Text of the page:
SALT LAKE CITY — Sometimes we forget that theatre is art. We round up a group of actors and present a show and it’s judged by how believable we were, how beautiful the set was, and how appropriately the ticket cost.
And then you see a show like The Adding Machine, by Elmer Rice, at the Babcock Theatre at the University of Utah. That’s when you remember that even though the actors are believable, the set is gorgeous, and the ticket is reasonable…there’s something more. There’s something about this particular production that reminds you that theatre is art. And you love it.
Written in 1923, The Adding Machine was an experiment in expressionism for playwright Elmer Rice. That is, he wanted to show on stage, what we feel instead of what we see. This approach to theatre is a little unfamiliar to most of us, but when executed well it is beautiful and for me, it provides some of the most engaging and provoking theatre out there.
The story follows Mr. Zero, a man who has spent the past 25 years adding numbers for his employer. In an attempt to embrace change and increase efficiency, Zero’s boss replaces him with a new adding machine. Zero, upset by the lack of appreciation and the fact that he could be replaced by a machine, murders his boss. He’s arrested, put to death, and we join him in Elysian Fields, a version of heaven or limbo. It seems he’s given the choice of happiness but he retreats to the work of adding numbers for a different employer until he is recycled/reincarnated back to this world and forced to repeat the pattern of life he’s led thousands of times before.
Depressing? Oh, you’d think so. Take this story, and couple it with solid acting, and beautiful design and what you have is one of the best nights at the theatre you’ll have this month.
Jorden Saxton plays the detached storm of a wife in Mrs. Zero. The opening scene can be fairly unfamiliar for audience members as her body placement and physical delivery of the lines informs the scene much more than what specifically she’s saying. It can be difficult for an actress to embrace this different method, but Saxton showed great control and restraint.
Mark Macey’s performance (as Mr. Zero) is immediately familiar. He connects brilliantly with the text, particularly in his plea to the jury at his trial. There’s an interesting effect in this performance. While the ensemble and supporting characters are played somewhat detached from reality, as an audience we’re allowed to get to know Zero’s line of thinking and his emotions. Because of that, I liked him. Macey plays a Zero that I could immediately relate to. When he murdered his boss, I sided with Zero. Isn’t that odd? It’s against common sense. That’s where the beauty of Elmer Rice’s script lies. Since we aren’t allowed to connect with the boss, we’re forced to connect with Zero and we commit to it for the rest of the show.
Caroline Haydon (as Daisy Diana Dorothea Devore) is the voice of sweet melancholy in this play. I appreciated her sweet hope for love and the innocent portrayal of it towards Mr. Zero. Stewart Singleton plays the delightful graveyard Joe falling somewhere along the lines of a sage and fool from Shakespeare with a touch of bayou. The rest of the cast performs with exactitude and purpose. That’s not a compliment I generally give. But the play would not have been nearly as effective had it not been for their precision and purpose throughout the performance.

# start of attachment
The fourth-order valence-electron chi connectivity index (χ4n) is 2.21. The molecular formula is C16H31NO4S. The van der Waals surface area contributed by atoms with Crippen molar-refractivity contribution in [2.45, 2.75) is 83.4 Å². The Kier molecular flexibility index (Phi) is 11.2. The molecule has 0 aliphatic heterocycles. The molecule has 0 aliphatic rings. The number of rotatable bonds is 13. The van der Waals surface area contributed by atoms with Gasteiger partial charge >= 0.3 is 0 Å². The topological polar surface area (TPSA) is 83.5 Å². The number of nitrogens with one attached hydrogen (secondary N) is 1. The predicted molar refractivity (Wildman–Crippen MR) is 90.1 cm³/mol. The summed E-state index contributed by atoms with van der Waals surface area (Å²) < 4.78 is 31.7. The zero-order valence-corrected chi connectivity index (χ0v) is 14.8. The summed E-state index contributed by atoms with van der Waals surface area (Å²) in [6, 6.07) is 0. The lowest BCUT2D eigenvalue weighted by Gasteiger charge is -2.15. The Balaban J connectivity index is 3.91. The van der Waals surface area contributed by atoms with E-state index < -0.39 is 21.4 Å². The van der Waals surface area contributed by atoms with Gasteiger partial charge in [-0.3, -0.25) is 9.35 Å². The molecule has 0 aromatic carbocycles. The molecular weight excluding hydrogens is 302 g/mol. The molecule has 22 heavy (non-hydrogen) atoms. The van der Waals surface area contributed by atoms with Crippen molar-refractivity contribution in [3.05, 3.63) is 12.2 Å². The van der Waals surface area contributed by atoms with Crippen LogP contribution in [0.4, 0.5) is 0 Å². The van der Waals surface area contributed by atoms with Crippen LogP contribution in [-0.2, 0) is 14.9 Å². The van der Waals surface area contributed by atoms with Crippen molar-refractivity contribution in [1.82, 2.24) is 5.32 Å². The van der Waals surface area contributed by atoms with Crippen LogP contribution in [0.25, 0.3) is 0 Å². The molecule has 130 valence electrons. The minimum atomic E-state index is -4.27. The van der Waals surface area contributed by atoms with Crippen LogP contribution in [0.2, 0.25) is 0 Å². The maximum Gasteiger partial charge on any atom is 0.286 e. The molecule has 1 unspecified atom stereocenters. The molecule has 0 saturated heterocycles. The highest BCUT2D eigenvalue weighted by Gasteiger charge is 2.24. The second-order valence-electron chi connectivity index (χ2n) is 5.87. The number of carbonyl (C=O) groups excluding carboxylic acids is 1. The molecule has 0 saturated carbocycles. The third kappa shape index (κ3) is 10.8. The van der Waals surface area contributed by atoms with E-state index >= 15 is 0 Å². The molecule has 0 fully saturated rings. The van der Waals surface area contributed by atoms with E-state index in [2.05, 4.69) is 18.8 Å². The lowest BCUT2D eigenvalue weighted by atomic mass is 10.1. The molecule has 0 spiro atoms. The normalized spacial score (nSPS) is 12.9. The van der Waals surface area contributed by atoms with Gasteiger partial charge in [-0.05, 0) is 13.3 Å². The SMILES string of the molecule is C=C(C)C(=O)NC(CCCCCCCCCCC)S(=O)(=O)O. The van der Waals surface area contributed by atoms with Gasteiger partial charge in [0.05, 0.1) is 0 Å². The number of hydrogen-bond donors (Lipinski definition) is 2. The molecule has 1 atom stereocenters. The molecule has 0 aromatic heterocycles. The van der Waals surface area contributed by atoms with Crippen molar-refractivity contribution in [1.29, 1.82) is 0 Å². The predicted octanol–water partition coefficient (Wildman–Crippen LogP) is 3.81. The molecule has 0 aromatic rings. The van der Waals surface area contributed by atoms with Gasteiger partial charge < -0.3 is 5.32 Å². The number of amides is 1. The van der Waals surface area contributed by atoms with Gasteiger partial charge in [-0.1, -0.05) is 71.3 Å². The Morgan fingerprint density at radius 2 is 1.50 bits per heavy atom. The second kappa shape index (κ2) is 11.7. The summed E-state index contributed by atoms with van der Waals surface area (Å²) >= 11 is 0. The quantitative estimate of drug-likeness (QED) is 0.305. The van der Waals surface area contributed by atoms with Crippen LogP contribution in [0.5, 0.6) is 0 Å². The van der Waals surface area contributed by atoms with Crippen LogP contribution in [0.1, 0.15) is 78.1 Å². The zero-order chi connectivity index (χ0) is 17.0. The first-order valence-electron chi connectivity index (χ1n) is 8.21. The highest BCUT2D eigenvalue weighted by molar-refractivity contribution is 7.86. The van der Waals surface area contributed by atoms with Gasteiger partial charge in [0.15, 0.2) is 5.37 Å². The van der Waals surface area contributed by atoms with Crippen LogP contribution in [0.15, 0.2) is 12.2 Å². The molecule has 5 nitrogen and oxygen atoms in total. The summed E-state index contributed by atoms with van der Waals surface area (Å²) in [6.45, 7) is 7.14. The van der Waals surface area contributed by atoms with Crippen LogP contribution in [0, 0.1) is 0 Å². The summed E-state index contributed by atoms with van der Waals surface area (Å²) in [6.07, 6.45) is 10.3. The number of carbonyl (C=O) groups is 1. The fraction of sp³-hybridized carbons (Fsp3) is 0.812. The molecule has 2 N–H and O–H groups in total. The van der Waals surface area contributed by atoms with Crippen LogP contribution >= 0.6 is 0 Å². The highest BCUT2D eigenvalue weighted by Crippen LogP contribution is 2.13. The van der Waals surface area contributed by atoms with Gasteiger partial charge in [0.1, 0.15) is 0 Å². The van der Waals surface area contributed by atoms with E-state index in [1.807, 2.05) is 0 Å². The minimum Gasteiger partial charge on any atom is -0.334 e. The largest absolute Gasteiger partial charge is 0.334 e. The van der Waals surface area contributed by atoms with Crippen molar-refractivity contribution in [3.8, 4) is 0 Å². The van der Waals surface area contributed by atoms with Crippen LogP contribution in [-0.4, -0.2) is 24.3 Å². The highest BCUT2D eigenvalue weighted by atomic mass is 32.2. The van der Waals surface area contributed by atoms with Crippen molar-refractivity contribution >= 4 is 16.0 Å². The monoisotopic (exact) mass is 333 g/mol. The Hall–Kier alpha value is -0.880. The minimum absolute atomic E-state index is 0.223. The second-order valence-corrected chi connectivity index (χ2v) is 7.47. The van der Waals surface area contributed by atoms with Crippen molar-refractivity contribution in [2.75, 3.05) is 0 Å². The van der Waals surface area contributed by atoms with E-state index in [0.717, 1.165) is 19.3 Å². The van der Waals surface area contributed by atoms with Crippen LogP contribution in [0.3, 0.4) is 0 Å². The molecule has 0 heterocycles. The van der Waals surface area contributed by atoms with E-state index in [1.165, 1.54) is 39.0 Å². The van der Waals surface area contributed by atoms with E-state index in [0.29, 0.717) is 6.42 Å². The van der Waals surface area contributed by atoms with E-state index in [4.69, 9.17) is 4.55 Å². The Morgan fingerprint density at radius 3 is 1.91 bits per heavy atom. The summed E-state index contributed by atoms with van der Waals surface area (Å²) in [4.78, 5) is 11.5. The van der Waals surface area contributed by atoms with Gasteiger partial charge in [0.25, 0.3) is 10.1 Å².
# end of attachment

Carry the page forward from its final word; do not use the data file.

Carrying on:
Set designer Thomas George paints a seemingly plain canvas with layers of beauty hidden beneath. The lone wall that falls and transforms into a graveyard, and then is resurrected into an abstract limbo is both simple and delightfully surprising. Particularly gorgeous, and I don’t know if I should credit George or director Jerry Rapier, was the use of cast members on a step ladder huddled with umbrellas to form a tree.
Peter Terry’s costumes included his own occasional surprises in the performance. I particularly appreciated Mrs. Zero’s blouse with the black body and light sleeves. Not only did she embody an actual (though subtle) number zero, but it nearly voided out her femininity and placed her also along the ranks of being replaceable and lacking individuality.
The sound design by Matthew Tibbes creates a stark and empty space with occasional voices, adding machines, and music throughout the first half, and his choice on the heavenly music gave a very sly mix of heaven and hell through its repetitive tones and sounds.
Lighting designer Jesse Portillo is an artist. Light, colors and angles were so important in the production as everything came together to create this piece of theatrical art. Perhaps one of the most delightful moments for me was the overhead lighting bleeding through the accounting visors of Mr. Zero and Daisy. It cast a green shadow over their eyes giving the impression that this work was deadening them. They were desperately trying to be seen as more than what their lifeless gaze expressed. Lighting was crucial to this and many other scenes.
Director Jerry Rapier really excels with Elmer Rice’s text. I will admit it was nice to see his hand at a classic piece of theatre history as opposed to the new works he consistently produces at Plan-B Theatre Company. Rapier showed a good understanding of expressionism and I could tell the experience was a great learning opportunity for the students involved.
There were only two things that disappointed me about this production. First, there were no students involved in the design of the show. Yes, the faculty and guest designers’ work was tremendous, but I wish I could have seen some student work. Second, it’s disappointing this piece was not submitted for participation in the Kennedy Center American College Theatre Festival. This work deserves to be recognized.